*** out of ****
As the opening credits for "Opera" begin to roll, we get a glimpse of a black bird, a Raven; perched somewhere in an Opera House. We learn that they serve somewhat of a purpose in the production that is at work down below - Shakespeare's "Macbeth" - although if we learned anything from Edgar Allen Poe, we learned that Ravens are instantaneously a sign of danger, or even death. Both are the case in the context of the film; which is one of the last good, watchable movies from the famed, beloved Italian-born master of horror, Dario Argento.
The lead of the in-film Macbeth production is a shy - but talented - young woman named Betty (Christina Marsillach). She is given the role when the original leading lady is unexpectedly injured at random when she's hit by a car; forcing her to become hospitalized since it is mainly her leg that has been fractured. The production director and all those who work alongside him are initially somewhat skeptical of how Betty will do as the replacement actress - and she's crossing her fingers along with them - but much to their surprise, she does quite well, wows the audience, and by the end has herself some adoring fans.
Too bad her biggest fan turns out to be a deranged serial killer! One-by-one, the villain assaults and murders Betty's friends and co-workers. Since this is normally a boring plot element, Argento adds a twist; in the form several needles that are stuck to a piece of tape and placed under Betty's eye when the killer ties her up, thus forcing her to watch as her friends are slaughtered alive. The killer explains that if she closes her eyes, then she can wave goodbye to both of them.
However, the killer seems to derive pleasure from Betty's fear and emotional deterioration. There are several scenes in which he ties her up and puts the tape on; but every time, he never makes an attempt to kill her. It's implied that perhaps the killer is targeting Betty for reasons at first unknown; which means that all shall be revealed in one of Argento's classy twist endings. And while it's hardly one of the best endings Argento has pulled out of the hat; "Opera" is still a wild, deceptive ride. In my opinion, it has all the bare essentials of a good mystery; a plot that keeps the open-minded viewers involved, characters that - while somewhat under-developed and difficult to remember after the movie has been experienced - come off as decent regardless, with the only real twist being the pleasures of Argento's signature visual stylistics.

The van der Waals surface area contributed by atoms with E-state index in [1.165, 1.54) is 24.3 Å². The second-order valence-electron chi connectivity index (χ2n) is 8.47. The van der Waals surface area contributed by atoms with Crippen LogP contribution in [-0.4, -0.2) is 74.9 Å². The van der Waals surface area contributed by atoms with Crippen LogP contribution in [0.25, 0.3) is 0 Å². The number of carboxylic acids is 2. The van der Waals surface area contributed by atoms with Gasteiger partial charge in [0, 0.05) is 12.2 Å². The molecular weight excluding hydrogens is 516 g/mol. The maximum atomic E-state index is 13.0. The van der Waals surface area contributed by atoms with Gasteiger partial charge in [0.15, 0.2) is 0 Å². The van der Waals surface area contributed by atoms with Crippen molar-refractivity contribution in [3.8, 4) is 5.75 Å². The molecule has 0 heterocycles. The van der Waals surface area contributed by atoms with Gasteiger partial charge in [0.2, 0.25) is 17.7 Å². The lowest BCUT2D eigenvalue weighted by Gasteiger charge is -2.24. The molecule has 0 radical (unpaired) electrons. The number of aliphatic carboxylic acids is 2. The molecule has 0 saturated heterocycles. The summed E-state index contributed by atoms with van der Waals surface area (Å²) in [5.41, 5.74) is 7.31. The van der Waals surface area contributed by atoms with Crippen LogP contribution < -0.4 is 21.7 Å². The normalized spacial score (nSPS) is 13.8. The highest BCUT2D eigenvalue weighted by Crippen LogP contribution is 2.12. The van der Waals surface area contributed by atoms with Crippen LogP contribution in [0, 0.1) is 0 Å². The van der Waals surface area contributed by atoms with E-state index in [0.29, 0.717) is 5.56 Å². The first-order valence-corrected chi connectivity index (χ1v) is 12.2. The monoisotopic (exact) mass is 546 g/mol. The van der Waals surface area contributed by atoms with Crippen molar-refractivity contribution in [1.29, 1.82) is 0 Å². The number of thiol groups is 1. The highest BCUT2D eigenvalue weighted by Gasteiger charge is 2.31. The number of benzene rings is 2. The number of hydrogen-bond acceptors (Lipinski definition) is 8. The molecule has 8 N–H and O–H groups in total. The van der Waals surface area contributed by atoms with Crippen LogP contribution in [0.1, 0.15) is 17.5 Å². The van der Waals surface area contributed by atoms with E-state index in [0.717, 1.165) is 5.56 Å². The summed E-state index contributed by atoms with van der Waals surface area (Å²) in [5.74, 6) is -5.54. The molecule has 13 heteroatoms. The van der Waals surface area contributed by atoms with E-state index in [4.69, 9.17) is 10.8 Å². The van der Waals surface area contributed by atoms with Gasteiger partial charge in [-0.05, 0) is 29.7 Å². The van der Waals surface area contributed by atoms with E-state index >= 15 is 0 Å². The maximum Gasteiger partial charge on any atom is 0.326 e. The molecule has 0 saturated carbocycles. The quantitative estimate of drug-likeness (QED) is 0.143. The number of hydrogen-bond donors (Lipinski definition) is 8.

Through the pitch-perfect combination of what we hear (music) and what we see (the visuals of the film); Argento is able to work with the story and use it as a vehicle for his artistic ventilation. Thematically, Argento doesn't try anything terribly new here; but it's just so goddamn beautiful to look at, to hear, and to experience that you lose the ability to care very quickly indeed. "Opera" demanded my attention and I gladly gave it just that; an early Argento feature, after all, is almost always worth it.
But of course, the film has its minor - and major - drawbacks. In spite of being a delightfully bloody and grotesque visual feast of artistry in a genre that often lacks just that; the plot doesn't always hold up as well as we might want it to, and the film sort of goes over-the-top and beyond within the last ten minutes, which were, in my opinion, just plain unnecessary. Entertaining, just like the rest of the movie; but unnecessary. Also, the acting isn't anything particularly special either; although I'm thankful that it was at least competent and watchable. As usual, attention to detail takes center stage over any real human beings; but I've come to expect that from Argento, so I was not surprised.
The kills are fantastic, the cinematography is beautiful, the gore effects are remarkable, the blood is plentiful, the suspense and build-up is genuinely impressive, Claudio Simonetti's score is energetic and off-kilter, the mystery at the center of the story is thought-out with much skill and consideration, and overall; this is another 80's Argento offering that isn't great; but is nonetheless quite good. If you aren't the director's biggest fan, then you'll probably think differently; but I stick to what entertains me, and among other things, I find Italian horror films with gore and style to boot especially attractive. They may not be critical favorites, but they are often creepy and satisfactory to those who like them the most. If you're like me and you consider yourself to be a part of the Argento-faithful; then you might just want to see "Opera". Good, bad; it's got a voice, and there's no denying that.